Exploring the art of prose


Conversations Between Friends: Miki Pfeffer and Teresa Tumminello Brader

Image is the book cover for LETTING IN AIR AND LIGHT by Teresa Tumminello Brader; title card for new interview with Miki Pfeffer.


Miki Pfeffer and Teresa Tumminello Brader became friends after meeting in 2007 during a literary discussion program at a New Orleans-area library. They met over books, and books continue to bind them. Since their first meeting, Pfeffer has authored two books, and Tumminello Brader has authored her debut, Letting in Air and Light. Pfeffer interviews Brader about this fascinating and courageous tale of personal revelations, including ferreting out the “goods” on her notorious uncle.


Miki Pfeffer: Thank you for doing this interview with me, Teresa. You’re the best and most prolific reader I know, so I’m not surprised that your Letting in Air and Light is smart, authentic, and stimulating. Who is this man, the art forger, in your family, and why did you want to write about him?

Teresa Tumminello Brader: The art forger William Toye is my Uncle Bill, my mother’s oldest brother. From the time I was a young child, I knew him as a mysterious, mentally ill, “difficult” person. As a child I was full of questions about the mystery of people, but I quickly discovered there were many questions my mom didn’t want to answer, and I learned to keep them to myself. Despite a prior arrest in 1974 for selling his fakes of the work of Clementine Hunter, a beloved Louisiana folk artist, he wasn’t indicted until 2010 after a second arrest for even more forgeries of her work. Hunter was a Black woman, the granddaughter of enslaved people and the daughter of sharecroppers, and my uncle took advantage of her burgeoning reputation in his schemes. In my book, I detail how I discovered he was so much more than the eccentric uncle I’d thought he was for most of my life, and it’s a reckoning of my coming to terms with this bombshell discovery.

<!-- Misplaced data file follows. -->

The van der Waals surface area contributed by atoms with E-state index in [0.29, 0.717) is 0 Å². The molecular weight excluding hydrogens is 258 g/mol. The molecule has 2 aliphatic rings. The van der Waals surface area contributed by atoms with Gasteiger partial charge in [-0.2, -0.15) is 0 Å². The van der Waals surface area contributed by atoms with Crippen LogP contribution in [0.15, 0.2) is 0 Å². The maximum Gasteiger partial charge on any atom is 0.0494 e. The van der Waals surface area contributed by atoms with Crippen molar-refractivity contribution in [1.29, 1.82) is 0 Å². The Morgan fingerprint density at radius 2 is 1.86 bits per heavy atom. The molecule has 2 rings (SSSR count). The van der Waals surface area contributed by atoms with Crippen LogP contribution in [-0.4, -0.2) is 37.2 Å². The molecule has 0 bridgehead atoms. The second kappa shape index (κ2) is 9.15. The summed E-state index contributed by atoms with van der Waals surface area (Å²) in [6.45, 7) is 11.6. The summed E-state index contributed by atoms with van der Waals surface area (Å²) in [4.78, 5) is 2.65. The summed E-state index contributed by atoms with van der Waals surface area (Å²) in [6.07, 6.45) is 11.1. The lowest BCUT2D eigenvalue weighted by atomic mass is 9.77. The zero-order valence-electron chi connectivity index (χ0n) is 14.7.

MP: How did you decide this was the right time to tell the family secret in Letting in Air and Light?

TTB: I don’t believe I ever made a conscious decision as to it being the right time. I didn’t find out about my uncle’s crimes until after the 2010 indictment. I then researched and gathered information for my own knowledge, not thinking I’d use it for anything in particular. When I finally started writing about it, I did so without any plan in mind. But the writing grew and grew, and I then felt I had something to share.

However, it is true that, subconsciously or not, I didn’t start writing about my uncle until after my mother’s death in 2015. She, and my father, kept this information about her brother a secret, and I knew how she felt once it came to light and we finally talked about it. If she were alive, I may still have written the story, but I doubt I would’ve sent it out into the world. It would’ve made her too worried and anxious.


MP: Our family stories are never just ours to tell, are they? They implicate others. How did you navigate that delicate dance?

TTB: Those were questions I was aware of the whole time I was writing. I remembered the advice I’d heard from memoirists at literary festivals I attended: to be fearless; to be honest about yourself, not just about others; that it’s your story and not to change it to reflect someone else’s memory, which is the main reason I didn’t consult others’ memories too much while writing and editing.